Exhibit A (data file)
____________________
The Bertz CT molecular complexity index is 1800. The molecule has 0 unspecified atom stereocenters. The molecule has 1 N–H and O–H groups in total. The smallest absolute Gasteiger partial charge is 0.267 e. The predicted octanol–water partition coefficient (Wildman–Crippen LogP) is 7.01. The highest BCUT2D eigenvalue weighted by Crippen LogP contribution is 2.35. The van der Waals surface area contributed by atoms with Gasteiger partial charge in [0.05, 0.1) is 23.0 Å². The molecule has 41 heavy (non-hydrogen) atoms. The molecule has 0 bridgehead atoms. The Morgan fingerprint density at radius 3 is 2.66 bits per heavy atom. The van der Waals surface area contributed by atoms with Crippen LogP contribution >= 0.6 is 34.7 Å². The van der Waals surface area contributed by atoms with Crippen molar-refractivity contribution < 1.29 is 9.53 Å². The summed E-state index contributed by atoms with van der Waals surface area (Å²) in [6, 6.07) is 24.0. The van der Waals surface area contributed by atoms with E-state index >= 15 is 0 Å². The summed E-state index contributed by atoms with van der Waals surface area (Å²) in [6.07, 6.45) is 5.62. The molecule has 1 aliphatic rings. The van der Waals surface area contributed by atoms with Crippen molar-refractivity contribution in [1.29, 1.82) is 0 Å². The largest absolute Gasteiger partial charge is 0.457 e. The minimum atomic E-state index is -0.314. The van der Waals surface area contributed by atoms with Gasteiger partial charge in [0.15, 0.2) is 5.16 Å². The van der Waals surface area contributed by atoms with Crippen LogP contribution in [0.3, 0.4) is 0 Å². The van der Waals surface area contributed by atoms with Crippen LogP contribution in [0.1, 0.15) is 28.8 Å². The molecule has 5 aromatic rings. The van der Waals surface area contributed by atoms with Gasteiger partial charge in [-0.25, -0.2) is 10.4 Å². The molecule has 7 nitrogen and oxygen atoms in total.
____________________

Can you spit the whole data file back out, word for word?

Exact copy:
The Bertz CT molecular complexity index is 1800. The molecule has 0 unspecified atom stereocenters. The molecule has 1 N–H and O–H groups in total. The smallest absolute Gasteiger partial charge is 0.267 e. The predicted octanol–water partition coefficient (Wildman–Crippen LogP) is 7.01. The highest BCUT2D eigenvalue weighted by Crippen LogP contribution is 2.35. The van der Waals surface area contributed by atoms with Gasteiger partial charge in [0.05, 0.1) is 23.0 Å². The molecule has 41 heavy (non-hydrogen) atoms. The molecule has 0 bridgehead atoms. The Morgan fingerprint density at radius 3 is 2.66 bits per heavy atom. The van der Waals surface area contributed by atoms with Crippen LogP contribution >= 0.6 is 34.7 Å². The van der Waals surface area contributed by atoms with Crippen molar-refractivity contribution < 1.29 is 9.53 Å². The summed E-state index contributed by atoms with van der Waals surface area (Å²) in [6, 6.07) is 24.0. The van der Waals surface area contributed by atoms with E-state index >= 15 is 0 Å². The summed E-state index contributed by atoms with van der Waals surface area (Å²) in [6.07, 6.45) is 5.62. The molecule has 1 aliphatic rings. The van der Waals surface area contributed by atoms with Crippen molar-refractivity contribution in [1.29, 1.82) is 0 Å². The largest absolute Gasteiger partial charge is 0.457 e. The minimum atomic E-state index is -0.314. The van der Waals surface area contributed by atoms with Gasteiger partial charge in [0.15, 0.2) is 5.16 Å². The van der Waals surface area contributed by atoms with Crippen LogP contribution in [0.3, 0.4) is 0 Å². The van der Waals surface area contributed by atoms with Crippen LogP contribution in [0.1, 0.15) is 28.8 Å². The molecule has 5 aromatic rings. The van der Waals surface area contributed by atoms with Gasteiger partial charge in [-0.25, -0.2) is 10.4 Å². The molecule has 7 nitrogen and oxygen atoms in total.